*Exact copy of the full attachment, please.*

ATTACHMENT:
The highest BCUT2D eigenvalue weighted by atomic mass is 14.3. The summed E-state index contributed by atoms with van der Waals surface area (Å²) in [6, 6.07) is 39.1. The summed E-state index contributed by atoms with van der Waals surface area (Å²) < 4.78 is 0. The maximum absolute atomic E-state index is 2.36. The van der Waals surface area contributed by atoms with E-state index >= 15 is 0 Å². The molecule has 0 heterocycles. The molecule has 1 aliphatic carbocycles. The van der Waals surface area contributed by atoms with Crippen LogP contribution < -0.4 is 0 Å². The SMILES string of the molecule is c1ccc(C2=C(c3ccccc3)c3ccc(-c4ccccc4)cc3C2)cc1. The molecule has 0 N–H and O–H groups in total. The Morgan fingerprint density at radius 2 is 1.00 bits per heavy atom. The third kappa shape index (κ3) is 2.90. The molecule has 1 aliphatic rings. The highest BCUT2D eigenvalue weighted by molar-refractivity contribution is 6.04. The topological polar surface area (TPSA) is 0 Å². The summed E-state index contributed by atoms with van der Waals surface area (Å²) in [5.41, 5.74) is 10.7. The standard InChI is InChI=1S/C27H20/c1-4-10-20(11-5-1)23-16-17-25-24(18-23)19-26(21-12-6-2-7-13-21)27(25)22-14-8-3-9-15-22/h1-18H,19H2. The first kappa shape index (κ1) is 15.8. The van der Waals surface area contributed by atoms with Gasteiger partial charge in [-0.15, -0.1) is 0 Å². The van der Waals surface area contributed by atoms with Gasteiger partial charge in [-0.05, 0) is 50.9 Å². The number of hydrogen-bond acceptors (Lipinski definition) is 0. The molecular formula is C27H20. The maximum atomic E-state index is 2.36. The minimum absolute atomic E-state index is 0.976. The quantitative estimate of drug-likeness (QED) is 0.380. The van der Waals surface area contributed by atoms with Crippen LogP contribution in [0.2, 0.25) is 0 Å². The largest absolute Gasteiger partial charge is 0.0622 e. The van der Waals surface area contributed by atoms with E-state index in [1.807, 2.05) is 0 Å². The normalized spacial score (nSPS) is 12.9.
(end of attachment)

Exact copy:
The highest BCUT2D eigenvalue weighted by atomic mass is 14.3. The summed E-state index contributed by atoms with van der Waals surface area (Å²) in [6, 6.07) is 39.1. The summed E-state index contributed by atoms with van der Waals surface area (Å²) < 4.78 is 0. The maximum absolute atomic E-state index is 2.36. The van der Waals surface area contributed by atoms with E-state index >= 15 is 0 Å². The molecule has 0 heterocycles. The molecule has 1 aliphatic carbocycles. The van der Waals surface area contributed by atoms with Crippen LogP contribution < -0.4 is 0 Å². The SMILES string of the molecule is c1ccc(C2=C(c3ccccc3)c3ccc(-c4ccccc4)cc3C2)cc1. The molecule has 0 N–H and O–H groups in total. The Morgan fingerprint density at radius 2 is 1.00 bits per heavy atom. The third kappa shape index (κ3) is 2.90. The molecule has 1 aliphatic rings. The highest BCUT2D eigenvalue weighted by molar-refractivity contribution is 6.04. The topological polar surface area (TPSA) is 0 Å². The summed E-state index contributed by atoms with van der Waals surface area (Å²) in [5.41, 5.74) is 10.7. The standard InChI is InChI=1S/C27H20/c1-4-10-20(11-5-1)23-16-17-25-24(18-23)19-26(21-12-6-2-7-13-21)27(25)22-14-8-3-9-15-22/h1-18H,19H2. The first kappa shape index (κ1) is 15.8. The van der Waals surface area contributed by atoms with Gasteiger partial charge in [-0.15, -0.1) is 0 Å². The van der Waals surface area contributed by atoms with Gasteiger partial charge in [-0.05, 0) is 50.9 Å². The number of hydrogen-bond acceptors (Lipinski definition) is 0. The molecular formula is C27H20. The maximum atomic E-state index is 2.36. The minimum absolute atomic E-state index is 0.976. The quantitative estimate of drug-likeness (QED) is 0.380. The van der Waals surface area contributed by atoms with Crippen LogP contribution in [0.2, 0.25) is 0 Å². The largest absolute Gasteiger partial charge is 0.0622 e. The van der Waals surface area contributed by atoms with E-state index in [1.807, 2.05) is 0 Å². The normalized spacial score (nSPS) is 12.9.